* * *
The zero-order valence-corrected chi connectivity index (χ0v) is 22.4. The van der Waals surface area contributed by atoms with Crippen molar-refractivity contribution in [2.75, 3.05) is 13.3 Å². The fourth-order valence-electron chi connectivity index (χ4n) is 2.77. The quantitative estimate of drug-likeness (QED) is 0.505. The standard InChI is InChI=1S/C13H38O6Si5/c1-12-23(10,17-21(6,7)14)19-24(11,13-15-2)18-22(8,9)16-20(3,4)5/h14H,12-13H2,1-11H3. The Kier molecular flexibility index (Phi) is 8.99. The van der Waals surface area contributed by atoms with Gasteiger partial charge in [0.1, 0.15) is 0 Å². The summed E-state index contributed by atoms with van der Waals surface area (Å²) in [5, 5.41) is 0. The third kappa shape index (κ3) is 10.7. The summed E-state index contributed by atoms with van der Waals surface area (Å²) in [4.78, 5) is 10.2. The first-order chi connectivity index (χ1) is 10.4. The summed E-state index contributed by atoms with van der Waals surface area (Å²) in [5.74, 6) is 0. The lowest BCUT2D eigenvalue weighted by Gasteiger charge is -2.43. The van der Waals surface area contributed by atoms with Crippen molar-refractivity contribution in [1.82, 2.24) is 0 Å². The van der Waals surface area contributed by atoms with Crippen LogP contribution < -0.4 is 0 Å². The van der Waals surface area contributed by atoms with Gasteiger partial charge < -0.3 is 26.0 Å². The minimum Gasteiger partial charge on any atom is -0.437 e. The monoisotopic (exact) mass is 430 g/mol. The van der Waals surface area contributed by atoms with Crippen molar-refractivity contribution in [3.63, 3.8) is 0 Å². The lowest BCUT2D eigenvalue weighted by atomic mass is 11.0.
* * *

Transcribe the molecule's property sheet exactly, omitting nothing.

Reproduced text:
The zero-order valence-corrected chi connectivity index (χ0v) is 22.4. The van der Waals surface area contributed by atoms with Crippen molar-refractivity contribution in [2.75, 3.05) is 13.3 Å². The fourth-order valence-electron chi connectivity index (χ4n) is 2.77. The quantitative estimate of drug-likeness (QED) is 0.505. The standard InChI is InChI=1S/C13H38O6Si5/c1-12-23(10,17-21(6,7)14)19-24(11,13-15-2)18-22(8,9)16-20(3,4)5/h14H,12-13H2,1-11H3. The Kier molecular flexibility index (Phi) is 8.99. The van der Waals surface area contributed by atoms with Gasteiger partial charge in [0.1, 0.15) is 0 Å². The summed E-state index contributed by atoms with van der Waals surface area (Å²) in [5, 5.41) is 0. The third kappa shape index (κ3) is 10.7. The summed E-state index contributed by atoms with van der Waals surface area (Å²) in [4.78, 5) is 10.2. The first-order chi connectivity index (χ1) is 10.4. The summed E-state index contributed by atoms with van der Waals surface area (Å²) in [5.74, 6) is 0. The lowest BCUT2D eigenvalue weighted by Gasteiger charge is -2.43. The van der Waals surface area contributed by atoms with Crippen molar-refractivity contribution in [1.82, 2.24) is 0 Å². The van der Waals surface area contributed by atoms with Crippen LogP contribution < -0.4 is 0 Å². The van der Waals surface area contributed by atoms with Gasteiger partial charge < -0.3 is 26.0 Å². The minimum Gasteiger partial charge on any atom is -0.437 e. The monoisotopic (exact) mass is 430 g/mol. The van der Waals surface area contributed by atoms with Crippen molar-refractivity contribution in [3.63, 3.8) is 0 Å². The lowest BCUT2D eigenvalue weighted by atomic mass is 11.0.